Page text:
According to an senior Afghan official, it was not until President Biden’s April 2021, announcement of the final troop and contractor withdrawal date that Afghan President Ghani’s inner circle said they realized that the ANDSF had no supply and logistics capability. Although the Afghan government had operated in this way for nearly 20 years, their realization came only four months before its collapse.

    Then there was the lack of coordination between the U.S. and the Afghan governments as the Americans negotiating in Doha cut their own deals with the Taliban to enable a quick exit. One former Afghan government official told SIGAR that following the U.S.-Taliban agreement, President Ghani began to suspect that the United States wanted to remove him from power.  That official and a former Afghan general believed Ghani feared a military coup.  According to the general, Ghani became a “paranoid president… afraid of his own countrymen” and of U.S.-trained Afghan officers. According to a former Afghan general, in the week before Kabul fell, President Ghani replaced the new generation of young U.S.-trained Afghan officers with an old guard of Communist generals in almost all of the army corps. Ghani, that general said, was “changing commanders constantly [to] bring back some of the old-school Communist generals who [he] saw as loyal to him, instead of these American-trained young officers who he [mostly] feared.”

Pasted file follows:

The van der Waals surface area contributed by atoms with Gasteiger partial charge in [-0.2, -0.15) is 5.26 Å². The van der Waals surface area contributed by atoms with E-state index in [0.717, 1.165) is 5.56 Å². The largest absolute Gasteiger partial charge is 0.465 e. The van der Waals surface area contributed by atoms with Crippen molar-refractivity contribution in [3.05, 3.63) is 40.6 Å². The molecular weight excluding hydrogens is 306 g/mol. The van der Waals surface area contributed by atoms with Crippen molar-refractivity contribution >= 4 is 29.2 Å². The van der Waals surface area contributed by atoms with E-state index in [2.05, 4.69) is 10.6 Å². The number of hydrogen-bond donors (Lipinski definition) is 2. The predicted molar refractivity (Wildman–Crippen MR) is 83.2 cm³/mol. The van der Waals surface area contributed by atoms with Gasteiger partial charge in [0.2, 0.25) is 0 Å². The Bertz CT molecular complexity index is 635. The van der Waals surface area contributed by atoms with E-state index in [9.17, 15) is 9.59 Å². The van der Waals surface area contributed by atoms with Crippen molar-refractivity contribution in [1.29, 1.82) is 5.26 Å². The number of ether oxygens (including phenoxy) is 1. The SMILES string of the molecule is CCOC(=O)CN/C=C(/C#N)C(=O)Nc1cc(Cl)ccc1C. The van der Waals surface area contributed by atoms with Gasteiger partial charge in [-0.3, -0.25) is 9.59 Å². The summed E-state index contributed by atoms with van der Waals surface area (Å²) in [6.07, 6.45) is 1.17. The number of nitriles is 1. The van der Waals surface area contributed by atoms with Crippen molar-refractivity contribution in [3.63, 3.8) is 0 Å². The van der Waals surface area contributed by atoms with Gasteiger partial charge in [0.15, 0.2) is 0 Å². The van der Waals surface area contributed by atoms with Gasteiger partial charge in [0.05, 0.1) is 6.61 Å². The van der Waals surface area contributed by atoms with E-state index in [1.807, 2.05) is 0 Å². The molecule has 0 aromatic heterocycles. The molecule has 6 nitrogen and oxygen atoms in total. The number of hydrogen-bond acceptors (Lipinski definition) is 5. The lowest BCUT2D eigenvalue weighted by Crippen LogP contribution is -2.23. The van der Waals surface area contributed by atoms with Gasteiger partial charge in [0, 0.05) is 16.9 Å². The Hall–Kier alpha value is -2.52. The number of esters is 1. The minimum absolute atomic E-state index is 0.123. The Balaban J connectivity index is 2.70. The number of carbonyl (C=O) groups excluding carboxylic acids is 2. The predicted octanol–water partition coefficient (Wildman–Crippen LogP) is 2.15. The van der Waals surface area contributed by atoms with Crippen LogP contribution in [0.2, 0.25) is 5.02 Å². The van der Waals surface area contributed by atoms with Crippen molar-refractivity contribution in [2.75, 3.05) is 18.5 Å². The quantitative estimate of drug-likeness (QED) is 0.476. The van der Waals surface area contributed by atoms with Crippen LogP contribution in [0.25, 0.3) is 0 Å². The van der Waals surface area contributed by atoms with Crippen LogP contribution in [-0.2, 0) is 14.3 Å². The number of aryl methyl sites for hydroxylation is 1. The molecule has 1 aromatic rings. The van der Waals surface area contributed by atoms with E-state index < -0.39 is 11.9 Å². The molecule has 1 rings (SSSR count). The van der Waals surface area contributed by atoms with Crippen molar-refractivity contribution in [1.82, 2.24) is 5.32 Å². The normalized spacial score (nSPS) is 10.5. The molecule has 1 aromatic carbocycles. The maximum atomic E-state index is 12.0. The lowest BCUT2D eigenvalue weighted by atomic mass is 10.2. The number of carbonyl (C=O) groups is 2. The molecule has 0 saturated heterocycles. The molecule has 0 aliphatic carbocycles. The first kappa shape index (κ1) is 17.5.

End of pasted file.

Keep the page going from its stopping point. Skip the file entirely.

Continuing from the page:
Afghan officials, largely removed from the negotiations, struggled most of all to understand what the United States had agreed to with the Taliban. According to Afghan government officials, the U.S. military never clearly communicated the specifics of its policy changes to the Ghani administration. According to a former Afghan general, in a broad sense, the U.S. military took on the role of a referee and watched the Afghan government and Taliban fight, something the general referred to as “a sick game.” According to that general, Afghan troops had not only lost U.S. support for offensive operations, they no longer knew if or when U.S. forces would come to their defense. U.S. inaction fueled mistrust among the ANDSF toward the United States and their own government. The Taliban’s operations and tactics, however, suggested that they may have had a better understanding of new levels of support the United States was willing to provide to the ANDSF following the signing of the U.S.-Taliban agreement. For example, under the U.S.-Taliban agreement’s rules, U.S. aircraft could not target the Taliban groups that were waiting more than 500 meters away—the groups “beyond the contact” that would engage in the second, third, or fourth wave to defeat the last ANDSF units. A senior Afghan official said this was a loophole that the Taliban used in their targeting to their advantage.